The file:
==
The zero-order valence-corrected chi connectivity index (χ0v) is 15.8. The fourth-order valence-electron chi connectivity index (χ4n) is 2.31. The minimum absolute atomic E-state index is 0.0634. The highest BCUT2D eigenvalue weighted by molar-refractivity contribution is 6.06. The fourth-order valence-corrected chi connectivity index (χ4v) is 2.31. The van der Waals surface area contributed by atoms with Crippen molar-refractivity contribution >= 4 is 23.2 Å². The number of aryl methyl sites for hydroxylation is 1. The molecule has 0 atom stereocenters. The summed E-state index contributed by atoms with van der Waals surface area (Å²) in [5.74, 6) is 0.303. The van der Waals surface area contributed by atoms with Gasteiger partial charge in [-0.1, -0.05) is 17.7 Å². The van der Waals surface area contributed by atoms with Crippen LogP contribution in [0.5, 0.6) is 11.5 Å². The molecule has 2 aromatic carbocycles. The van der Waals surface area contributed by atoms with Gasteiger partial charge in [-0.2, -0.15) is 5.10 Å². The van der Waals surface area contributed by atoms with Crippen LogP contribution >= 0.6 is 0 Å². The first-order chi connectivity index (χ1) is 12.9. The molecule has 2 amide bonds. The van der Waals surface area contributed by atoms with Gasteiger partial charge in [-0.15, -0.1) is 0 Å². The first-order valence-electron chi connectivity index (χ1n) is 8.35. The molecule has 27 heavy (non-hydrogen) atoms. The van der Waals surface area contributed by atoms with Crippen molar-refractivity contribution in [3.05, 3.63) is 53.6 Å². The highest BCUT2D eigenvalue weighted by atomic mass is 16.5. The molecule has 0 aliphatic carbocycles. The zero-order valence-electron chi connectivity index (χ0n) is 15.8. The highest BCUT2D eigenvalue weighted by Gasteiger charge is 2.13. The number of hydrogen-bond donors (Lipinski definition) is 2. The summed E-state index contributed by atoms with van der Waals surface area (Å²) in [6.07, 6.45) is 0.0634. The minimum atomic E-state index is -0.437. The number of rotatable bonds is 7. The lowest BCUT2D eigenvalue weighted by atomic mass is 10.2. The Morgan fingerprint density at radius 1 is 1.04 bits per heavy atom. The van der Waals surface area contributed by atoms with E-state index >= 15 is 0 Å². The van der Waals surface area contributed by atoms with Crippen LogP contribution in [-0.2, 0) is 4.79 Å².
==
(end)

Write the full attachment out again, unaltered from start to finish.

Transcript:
The zero-order valence-corrected chi connectivity index (χ0v) is 15.8. The fourth-order valence-electron chi connectivity index (χ4n) is 2.31. The minimum absolute atomic E-state index is 0.0634. The highest BCUT2D eigenvalue weighted by molar-refractivity contribution is 6.06. The fourth-order valence-corrected chi connectivity index (χ4v) is 2.31. The van der Waals surface area contributed by atoms with Crippen molar-refractivity contribution >= 4 is 23.2 Å². The number of aryl methyl sites for hydroxylation is 1. The molecule has 0 atom stereocenters. The summed E-state index contributed by atoms with van der Waals surface area (Å²) in [5.74, 6) is 0.303. The van der Waals surface area contributed by atoms with Gasteiger partial charge in [-0.1, -0.05) is 17.7 Å². The van der Waals surface area contributed by atoms with Crippen LogP contribution in [0.5, 0.6) is 11.5 Å². The molecule has 2 aromatic carbocycles. The van der Waals surface area contributed by atoms with Gasteiger partial charge in [-0.2, -0.15) is 5.10 Å². The van der Waals surface area contributed by atoms with Crippen LogP contribution >= 0.6 is 0 Å². The first-order chi connectivity index (χ1) is 12.9. The molecule has 2 amide bonds. The van der Waals surface area contributed by atoms with Gasteiger partial charge in [-0.15, -0.1) is 0 Å². The first-order valence-electron chi connectivity index (χ1n) is 8.35. The molecule has 27 heavy (non-hydrogen) atoms. The van der Waals surface area contributed by atoms with Crippen molar-refractivity contribution in [3.05, 3.63) is 53.6 Å². The highest BCUT2D eigenvalue weighted by atomic mass is 16.5. The molecule has 0 aliphatic carbocycles. The zero-order valence-electron chi connectivity index (χ0n) is 15.8. The highest BCUT2D eigenvalue weighted by Gasteiger charge is 2.13. The number of hydrogen-bond donors (Lipinski definition) is 2. The summed E-state index contributed by atoms with van der Waals surface area (Å²) in [6.07, 6.45) is 0.0634. The minimum atomic E-state index is -0.437. The number of rotatable bonds is 7. The lowest BCUT2D eigenvalue weighted by atomic mass is 10.2. The Morgan fingerprint density at radius 1 is 1.04 bits per heavy atom. The van der Waals surface area contributed by atoms with E-state index >= 15 is 0 Å². The van der Waals surface area contributed by atoms with Crippen LogP contribution in [-0.2, 0) is 4.79 Å².